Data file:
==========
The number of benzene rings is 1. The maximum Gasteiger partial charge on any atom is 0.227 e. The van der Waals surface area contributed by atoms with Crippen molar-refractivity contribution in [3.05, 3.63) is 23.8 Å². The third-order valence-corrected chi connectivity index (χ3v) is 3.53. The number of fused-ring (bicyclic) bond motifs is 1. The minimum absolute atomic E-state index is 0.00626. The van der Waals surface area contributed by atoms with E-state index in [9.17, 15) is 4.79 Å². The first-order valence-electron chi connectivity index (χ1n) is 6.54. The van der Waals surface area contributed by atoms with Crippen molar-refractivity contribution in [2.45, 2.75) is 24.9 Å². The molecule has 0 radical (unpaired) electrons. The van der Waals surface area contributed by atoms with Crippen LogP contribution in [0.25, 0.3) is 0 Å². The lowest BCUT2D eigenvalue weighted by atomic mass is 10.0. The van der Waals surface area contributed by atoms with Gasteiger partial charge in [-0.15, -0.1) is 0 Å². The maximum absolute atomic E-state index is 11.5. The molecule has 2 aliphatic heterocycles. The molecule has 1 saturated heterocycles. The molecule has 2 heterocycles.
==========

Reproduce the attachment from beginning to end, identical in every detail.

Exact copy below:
The number of benzene rings is 1. The maximum Gasteiger partial charge on any atom is 0.227 e. The van der Waals surface area contributed by atoms with Crippen molar-refractivity contribution in [3.05, 3.63) is 23.8 Å². The third-order valence-corrected chi connectivity index (χ3v) is 3.53. The number of fused-ring (bicyclic) bond motifs is 1. The minimum absolute atomic E-state index is 0.00626. The van der Waals surface area contributed by atoms with E-state index in [9.17, 15) is 4.79 Å². The first-order valence-electron chi connectivity index (χ1n) is 6.54. The van der Waals surface area contributed by atoms with Crippen molar-refractivity contribution in [2.45, 2.75) is 24.9 Å². The molecule has 0 radical (unpaired) electrons. The van der Waals surface area contributed by atoms with Crippen LogP contribution in [0.25, 0.3) is 0 Å². The lowest BCUT2D eigenvalue weighted by atomic mass is 10.0. The van der Waals surface area contributed by atoms with Gasteiger partial charge in [-0.15, -0.1) is 0 Å². The maximum absolute atomic E-state index is 11.5. The molecule has 2 aliphatic heterocycles. The molecule has 1 saturated heterocycles. The molecule has 2 heterocycles.